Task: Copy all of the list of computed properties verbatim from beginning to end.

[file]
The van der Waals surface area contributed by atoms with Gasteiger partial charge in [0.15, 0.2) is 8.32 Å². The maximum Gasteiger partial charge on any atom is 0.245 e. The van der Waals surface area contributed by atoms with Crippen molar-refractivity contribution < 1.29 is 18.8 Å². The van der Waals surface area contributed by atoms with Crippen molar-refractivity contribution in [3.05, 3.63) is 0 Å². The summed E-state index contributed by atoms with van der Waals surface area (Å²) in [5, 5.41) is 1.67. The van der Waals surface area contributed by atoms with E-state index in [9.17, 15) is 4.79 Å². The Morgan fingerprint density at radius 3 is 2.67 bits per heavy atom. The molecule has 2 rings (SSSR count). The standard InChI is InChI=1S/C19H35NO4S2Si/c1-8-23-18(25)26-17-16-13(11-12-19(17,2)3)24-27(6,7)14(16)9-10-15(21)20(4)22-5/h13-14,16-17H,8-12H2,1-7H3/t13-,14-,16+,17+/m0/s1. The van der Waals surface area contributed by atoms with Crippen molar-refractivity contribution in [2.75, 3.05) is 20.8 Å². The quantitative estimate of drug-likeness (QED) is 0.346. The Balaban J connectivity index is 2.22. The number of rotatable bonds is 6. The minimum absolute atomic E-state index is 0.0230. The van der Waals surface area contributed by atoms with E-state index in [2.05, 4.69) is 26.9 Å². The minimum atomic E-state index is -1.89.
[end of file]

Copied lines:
The van der Waals surface area contributed by atoms with Gasteiger partial charge in [0.15, 0.2) is 8.32 Å². The maximum Gasteiger partial charge on any atom is 0.245 e. The van der Waals surface area contributed by atoms with Crippen molar-refractivity contribution < 1.29 is 18.8 Å². The van der Waals surface area contributed by atoms with Crippen molar-refractivity contribution in [3.05, 3.63) is 0 Å². The summed E-state index contributed by atoms with van der Waals surface area (Å²) in [5, 5.41) is 1.67. The van der Waals surface area contributed by atoms with E-state index in [9.17, 15) is 4.79 Å². The Morgan fingerprint density at radius 3 is 2.67 bits per heavy atom. The molecule has 2 rings (SSSR count). The standard InChI is InChI=1S/C19H35NO4S2Si/c1-8-23-18(25)26-17-16-13(11-12-19(17,2)3)24-27(6,7)14(16)9-10-15(21)20(4)22-5/h13-14,16-17H,8-12H2,1-7H3/t13-,14-,16+,17+/m0/s1. The van der Waals surface area contributed by atoms with Crippen molar-refractivity contribution in [2.75, 3.05) is 20.8 Å². The quantitative estimate of drug-likeness (QED) is 0.346. The Balaban J connectivity index is 2.22. The number of rotatable bonds is 6. The minimum absolute atomic E-state index is 0.0230. The van der Waals surface area contributed by atoms with E-state index in [2.05, 4.69) is 26.9 Å². The minimum atomic E-state index is -1.89.